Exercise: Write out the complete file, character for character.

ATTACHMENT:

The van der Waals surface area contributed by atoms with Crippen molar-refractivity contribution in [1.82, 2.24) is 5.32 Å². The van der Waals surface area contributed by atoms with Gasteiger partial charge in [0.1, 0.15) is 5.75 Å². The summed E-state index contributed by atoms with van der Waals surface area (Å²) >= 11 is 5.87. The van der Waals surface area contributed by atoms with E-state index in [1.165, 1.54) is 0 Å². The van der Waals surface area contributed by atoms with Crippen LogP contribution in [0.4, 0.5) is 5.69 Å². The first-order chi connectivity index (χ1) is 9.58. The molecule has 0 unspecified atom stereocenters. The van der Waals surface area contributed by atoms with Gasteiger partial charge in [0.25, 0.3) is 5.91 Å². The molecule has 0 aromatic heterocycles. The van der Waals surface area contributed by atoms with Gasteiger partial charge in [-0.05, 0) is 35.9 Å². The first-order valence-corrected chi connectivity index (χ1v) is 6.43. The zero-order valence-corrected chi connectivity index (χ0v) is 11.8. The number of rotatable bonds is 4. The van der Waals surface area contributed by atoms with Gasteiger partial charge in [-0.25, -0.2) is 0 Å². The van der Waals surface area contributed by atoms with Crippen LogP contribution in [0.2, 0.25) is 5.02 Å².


The van der Waals surface area contributed by atoms with Crippen molar-refractivity contribution in [1.82, 2.24) is 5.32 Å². The van der Waals surface area contributed by atoms with Gasteiger partial charge in [0.1, 0.15) is 5.75 Å². The summed E-state index contributed by atoms with van der Waals surface area (Å²) >= 11 is 5.87. The van der Waals surface area contributed by atoms with E-state index in [1.165, 1.54) is 0 Å². The van der Waals surface area contributed by atoms with Crippen LogP contribution in [0.4, 0.5) is 5.69 Å². The first-order chi connectivity index (χ1) is 9.58. The molecule has 0 unspecified atom stereocenters. The van der Waals surface area contributed by atoms with Gasteiger partial charge in [0.25, 0.3) is 5.91 Å². The molecule has 0 aromatic heterocycles. The van der Waals surface area contributed by atoms with Gasteiger partial charge in [-0.05, 0) is 35.9 Å². The first-order valence-corrected chi connectivity index (χ1v) is 6.43. The zero-order valence-corrected chi connectivity index (χ0v) is 11.8. The number of rotatable bonds is 4. The van der Waals surface area contributed by atoms with Gasteiger partial charge in [-0.25, -0.2) is 0 Å². The van der Waals surface area contributed by atoms with Crippen LogP contribution in [0.2, 0.25) is 5.02 Å².